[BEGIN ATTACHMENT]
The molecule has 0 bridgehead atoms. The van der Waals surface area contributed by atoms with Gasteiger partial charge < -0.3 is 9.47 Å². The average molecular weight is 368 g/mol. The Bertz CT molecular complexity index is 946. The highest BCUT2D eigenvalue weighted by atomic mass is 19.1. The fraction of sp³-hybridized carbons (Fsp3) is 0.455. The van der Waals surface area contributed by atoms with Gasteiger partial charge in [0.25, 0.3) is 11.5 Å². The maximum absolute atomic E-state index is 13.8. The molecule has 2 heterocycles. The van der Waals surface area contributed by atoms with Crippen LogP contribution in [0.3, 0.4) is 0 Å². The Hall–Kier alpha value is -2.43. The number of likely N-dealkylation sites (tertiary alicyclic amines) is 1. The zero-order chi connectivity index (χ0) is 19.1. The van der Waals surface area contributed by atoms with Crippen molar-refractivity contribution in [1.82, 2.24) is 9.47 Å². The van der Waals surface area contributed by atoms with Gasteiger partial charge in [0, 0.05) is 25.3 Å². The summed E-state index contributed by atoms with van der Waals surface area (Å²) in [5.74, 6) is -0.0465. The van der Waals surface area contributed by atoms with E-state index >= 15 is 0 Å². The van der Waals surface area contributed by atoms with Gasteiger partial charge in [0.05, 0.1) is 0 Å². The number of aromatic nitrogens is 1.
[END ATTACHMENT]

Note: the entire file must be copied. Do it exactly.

The molecule has 0 bridgehead atoms. The van der Waals surface area contributed by atoms with Gasteiger partial charge < -0.3 is 9.47 Å². The average molecular weight is 368 g/mol. The Bertz CT molecular complexity index is 946. The highest BCUT2D eigenvalue weighted by atomic mass is 19.1. The fraction of sp³-hybridized carbons (Fsp3) is 0.455. The van der Waals surface area contributed by atoms with Gasteiger partial charge in [0.25, 0.3) is 11.5 Å². The maximum absolute atomic E-state index is 13.8. The molecule has 2 heterocycles. The van der Waals surface area contributed by atoms with Crippen LogP contribution in [0.3, 0.4) is 0 Å². The Hall–Kier alpha value is -2.43. The number of likely N-dealkylation sites (tertiary alicyclic amines) is 1. The zero-order chi connectivity index (χ0) is 19.1. The van der Waals surface area contributed by atoms with Crippen molar-refractivity contribution in [1.82, 2.24) is 9.47 Å². The van der Waals surface area contributed by atoms with Gasteiger partial charge in [0, 0.05) is 25.3 Å². The summed E-state index contributed by atoms with van der Waals surface area (Å²) in [5.74, 6) is -0.0465. The van der Waals surface area contributed by atoms with E-state index >= 15 is 0 Å². The van der Waals surface area contributed by atoms with Gasteiger partial charge in [0.05, 0.1) is 0 Å². The number of aromatic nitrogens is 1.